NewEpoch Media

NORWAY - The Proletariat and the Revolution

April 11, 2019

Following we document an article written by Norwaign revolitionaries:

[source: tjen-folket.no]

 

The Proletariat and the Revolution

 

 

Norway is one of the world’s richest countries, with a special combination of a big raw material economy, imperialism and low population there has been less unemployment and poverty then in most european countries. But still there is hundreds of thousands marginalized in Norway. There exists a so called precariat, a part of the proletariat that has short term contracts, temporary positions and forced part-time. There are many people that are too sick to work one hundred percent, but that could do a lot of productive things if they got the opportunity. There are paperless refugees that could have been a part of society, but has to live partly in hiding and partly as slaves. We have hundreds of thousands of people that gets sick from stress and pressure with direct root from how production and the whole of society is put together. We have trans people and others that doesn’t fit in the “standards of normal”, that doesn’t fit into the small confines of society, that is harshly oppressed. Women still experience ridicule, abuse and violence from their partners, husbands and even complete strangers.

 

In other words there are hundreds of thousands of people that everyday can feel oppression  and exploitation both physically and psychologically. People that has to every single day carry the burden and coercion of other people’s freedom to do as they please., for other people’s freedom to do as they please. There is hundreds of thousands of people, even in the best capitalist country, that dreams about and even cries out for a worthy life that the racist, partiarchical, imperialist-capitalist system  can’t or won’t give them. Their hope doesn’t lie in salvation from above, or in charity from the bourgeois state, but from their own organisation, in struggle and revolution. Everything else are illusions and dreams. Some individuals can climb up and buy their freedom, but the masses of the oppressed marginalized is doomed to die on their knees in this system.

 

Norway has a proletariat. It is admittedly relatively well fed by the welfare state and imperialism and enjoys one of the world’s most unionized working lines. Parts of it enjoys so much from these goods, that they have become a labour aristocracy with both bourgeoise habits and thoughts. It is admittedly relatively well-trained and tamed, after 90 years of social democratic domination and betrayal. And is admittedly split and fragmented, after the large industry workplaces was dissolved and the workers collectives has disappeared. But the proletariat exists, it stands without power in today’s society, it does all the important work in the country and is the largest class in Norway. And the deepest masses, parts of the proletariat, is poor, marginalized and oppressed.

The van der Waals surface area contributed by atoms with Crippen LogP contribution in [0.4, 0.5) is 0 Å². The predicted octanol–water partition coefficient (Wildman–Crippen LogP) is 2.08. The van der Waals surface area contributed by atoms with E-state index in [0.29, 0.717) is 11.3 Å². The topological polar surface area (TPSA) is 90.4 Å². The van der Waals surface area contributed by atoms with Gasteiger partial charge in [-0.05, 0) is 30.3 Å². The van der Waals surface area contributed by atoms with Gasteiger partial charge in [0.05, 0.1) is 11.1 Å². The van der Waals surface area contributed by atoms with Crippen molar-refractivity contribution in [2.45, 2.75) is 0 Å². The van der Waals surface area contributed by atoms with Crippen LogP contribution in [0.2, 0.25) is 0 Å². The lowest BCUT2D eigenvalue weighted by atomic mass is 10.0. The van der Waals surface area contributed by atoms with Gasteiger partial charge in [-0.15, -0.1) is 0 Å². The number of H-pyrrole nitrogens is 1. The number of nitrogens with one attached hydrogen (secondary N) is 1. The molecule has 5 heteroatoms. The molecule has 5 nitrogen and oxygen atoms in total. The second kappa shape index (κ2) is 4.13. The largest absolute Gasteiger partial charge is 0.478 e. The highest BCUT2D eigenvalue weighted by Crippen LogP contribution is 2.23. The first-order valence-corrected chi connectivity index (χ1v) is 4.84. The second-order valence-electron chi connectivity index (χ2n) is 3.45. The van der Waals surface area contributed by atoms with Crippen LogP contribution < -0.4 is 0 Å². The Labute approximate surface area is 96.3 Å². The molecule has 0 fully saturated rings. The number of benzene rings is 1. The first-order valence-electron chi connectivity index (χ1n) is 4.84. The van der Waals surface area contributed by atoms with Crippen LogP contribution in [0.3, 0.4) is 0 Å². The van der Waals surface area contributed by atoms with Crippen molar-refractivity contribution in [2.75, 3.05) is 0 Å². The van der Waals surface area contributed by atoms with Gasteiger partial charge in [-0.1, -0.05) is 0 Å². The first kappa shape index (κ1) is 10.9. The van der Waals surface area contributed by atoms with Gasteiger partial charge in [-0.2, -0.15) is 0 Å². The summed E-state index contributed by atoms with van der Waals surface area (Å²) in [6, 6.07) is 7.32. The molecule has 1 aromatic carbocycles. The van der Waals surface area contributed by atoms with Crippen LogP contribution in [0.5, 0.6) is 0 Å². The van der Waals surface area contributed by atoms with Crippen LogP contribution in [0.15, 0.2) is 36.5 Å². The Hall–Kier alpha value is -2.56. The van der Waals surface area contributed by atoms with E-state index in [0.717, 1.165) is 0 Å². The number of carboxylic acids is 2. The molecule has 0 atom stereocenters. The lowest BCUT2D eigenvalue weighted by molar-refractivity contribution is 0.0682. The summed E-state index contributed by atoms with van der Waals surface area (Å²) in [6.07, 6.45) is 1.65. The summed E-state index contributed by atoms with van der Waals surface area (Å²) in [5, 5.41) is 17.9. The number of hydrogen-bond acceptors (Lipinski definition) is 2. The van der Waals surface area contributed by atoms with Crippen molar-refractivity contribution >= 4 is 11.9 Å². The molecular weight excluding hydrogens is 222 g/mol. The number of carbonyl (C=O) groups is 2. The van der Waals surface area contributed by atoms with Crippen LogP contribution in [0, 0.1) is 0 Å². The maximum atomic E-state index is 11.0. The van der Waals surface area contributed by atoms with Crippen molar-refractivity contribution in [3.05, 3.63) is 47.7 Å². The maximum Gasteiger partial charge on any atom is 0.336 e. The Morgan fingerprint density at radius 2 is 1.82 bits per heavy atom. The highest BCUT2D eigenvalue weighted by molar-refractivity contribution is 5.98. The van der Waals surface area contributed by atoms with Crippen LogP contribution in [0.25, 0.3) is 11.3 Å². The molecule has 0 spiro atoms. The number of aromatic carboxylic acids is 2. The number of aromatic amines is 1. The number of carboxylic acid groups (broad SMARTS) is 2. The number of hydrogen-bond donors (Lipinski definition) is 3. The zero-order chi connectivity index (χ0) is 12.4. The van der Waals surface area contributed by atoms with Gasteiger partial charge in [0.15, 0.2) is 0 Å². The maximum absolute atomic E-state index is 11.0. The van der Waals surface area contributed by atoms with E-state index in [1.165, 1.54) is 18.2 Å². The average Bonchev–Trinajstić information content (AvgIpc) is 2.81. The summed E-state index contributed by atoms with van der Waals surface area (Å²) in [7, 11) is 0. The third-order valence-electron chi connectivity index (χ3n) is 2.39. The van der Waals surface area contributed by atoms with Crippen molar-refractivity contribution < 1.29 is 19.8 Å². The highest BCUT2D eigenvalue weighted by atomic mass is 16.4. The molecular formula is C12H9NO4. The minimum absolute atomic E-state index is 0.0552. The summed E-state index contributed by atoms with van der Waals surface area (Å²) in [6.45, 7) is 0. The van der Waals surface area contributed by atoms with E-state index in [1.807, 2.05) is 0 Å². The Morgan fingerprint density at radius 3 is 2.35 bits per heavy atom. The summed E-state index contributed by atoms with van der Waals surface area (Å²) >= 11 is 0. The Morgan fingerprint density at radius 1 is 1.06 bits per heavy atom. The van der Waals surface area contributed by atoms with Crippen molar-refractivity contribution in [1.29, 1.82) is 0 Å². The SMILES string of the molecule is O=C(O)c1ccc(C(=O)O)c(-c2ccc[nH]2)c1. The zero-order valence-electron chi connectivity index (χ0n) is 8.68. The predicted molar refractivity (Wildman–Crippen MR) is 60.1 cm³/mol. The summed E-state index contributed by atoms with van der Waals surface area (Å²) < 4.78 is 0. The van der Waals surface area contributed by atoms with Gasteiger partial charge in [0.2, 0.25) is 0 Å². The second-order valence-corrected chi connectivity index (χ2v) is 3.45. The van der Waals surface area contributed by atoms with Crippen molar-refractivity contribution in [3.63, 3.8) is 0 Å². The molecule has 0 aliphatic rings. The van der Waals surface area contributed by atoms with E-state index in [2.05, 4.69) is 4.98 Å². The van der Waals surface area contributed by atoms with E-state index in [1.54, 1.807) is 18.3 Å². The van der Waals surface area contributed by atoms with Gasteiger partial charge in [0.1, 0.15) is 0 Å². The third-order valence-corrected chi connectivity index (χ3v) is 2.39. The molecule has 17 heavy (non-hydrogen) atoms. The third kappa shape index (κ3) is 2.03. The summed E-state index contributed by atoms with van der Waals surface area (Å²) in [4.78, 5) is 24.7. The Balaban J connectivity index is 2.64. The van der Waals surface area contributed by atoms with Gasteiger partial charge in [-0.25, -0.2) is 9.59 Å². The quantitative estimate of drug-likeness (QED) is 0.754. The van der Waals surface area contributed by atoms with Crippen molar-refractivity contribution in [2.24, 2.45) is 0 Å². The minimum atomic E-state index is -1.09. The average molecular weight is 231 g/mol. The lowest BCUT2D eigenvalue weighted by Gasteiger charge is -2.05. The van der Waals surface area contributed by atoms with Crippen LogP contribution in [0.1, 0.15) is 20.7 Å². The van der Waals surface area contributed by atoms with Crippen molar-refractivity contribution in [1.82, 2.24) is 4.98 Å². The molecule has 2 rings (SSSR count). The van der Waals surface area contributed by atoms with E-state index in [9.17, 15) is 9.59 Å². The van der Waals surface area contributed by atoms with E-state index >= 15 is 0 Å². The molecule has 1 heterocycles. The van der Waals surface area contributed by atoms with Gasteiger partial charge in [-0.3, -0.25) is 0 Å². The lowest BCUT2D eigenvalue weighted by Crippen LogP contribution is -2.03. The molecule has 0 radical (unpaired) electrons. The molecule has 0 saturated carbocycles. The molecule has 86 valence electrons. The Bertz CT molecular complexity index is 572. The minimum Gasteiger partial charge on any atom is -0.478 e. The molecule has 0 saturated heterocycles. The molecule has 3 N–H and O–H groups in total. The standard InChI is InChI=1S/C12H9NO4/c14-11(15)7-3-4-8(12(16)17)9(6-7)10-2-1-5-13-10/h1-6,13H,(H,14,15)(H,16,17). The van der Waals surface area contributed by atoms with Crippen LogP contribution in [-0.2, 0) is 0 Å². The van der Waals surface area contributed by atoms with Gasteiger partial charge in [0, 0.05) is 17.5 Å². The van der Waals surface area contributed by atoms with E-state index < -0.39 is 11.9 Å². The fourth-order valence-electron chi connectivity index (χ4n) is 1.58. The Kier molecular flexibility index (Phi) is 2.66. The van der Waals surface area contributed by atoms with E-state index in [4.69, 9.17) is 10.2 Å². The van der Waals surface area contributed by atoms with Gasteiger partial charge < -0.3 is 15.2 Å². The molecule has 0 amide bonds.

The proletariat is the revolution’s subject. It is the the most revolutionary class. Even when the majority of the proletariat slumbers and don’t struggle, is there no other class that can take the place of the proletariat. Only it has potential to organize itself as the vanguard to stand up against capitalism. Historically certain revolutionaries has had the biggest expectations from the petty-bourgeois intellectuals, to scientists and technocrats. They have hoped on a revolution from above, where the masses has played the role as the mouthpiece of the leaders or they have barely been allowed to be supplements to the revolution. Maoism underlines the leading role of the masses and principally that of the proletariat.

 

The petty-bourgeoisie can impress with their matter knowledge or skills and especially impress themselves and each other. But historically they have not played the role as the organising core and the driving force of the struggle. They can be the most enthusiastic revolutionaries one day, and then to give up the next – or embrace reactionary movements; peasant parties, religious sects, fascist groups. They have this in common with the lumpenproletariat who is permanently placed outside of the production, and on the side of and at the bottom of society. Also this group has had some revolutionaries placed trust in as the vanguard, but it also has a weakness that is unorganization, principal resistance against discipline, beliefs in conspiracy theories and is often unstable.  

 

The proletariat finds and needs to find friends, allies, comrades among the petty-bourgeoisie and the lumpenproletariat. But the organizing power and core to build communism, is the organized revolutionary proletariat under leadership by its party. The proletariat is the propertyless class of workers and oppressed. It doesn’t only consist of miners and industry workers, which today there is very little of in Norway, but of the poorly paid, propertyless, subordinated and oppressed that make up the class of service workers, healthcare workers, construction workers, people living on provisional welfare, transport workers and so on. Historically the core of the class has been the proletarians who has been most concentrated, where one find proletarians in the largest numbers and in the most oppressed position.

 

Capitalism creates the proletariat in itself, because capital is created by exploitation of this class, but the proletariat must also become a class for itself. It must become self-aware, conscious about its position and its own potential. The first wave of proletarian organizing succeeded largely with this, most proletarians saw themselves as proletarians and placed weight on it. We can and need to succeed with this again on a larger scale.

 

 

 

 

 

 

 

 

 

 

 

 

Share on Facebook
Share on Twitter
Please reload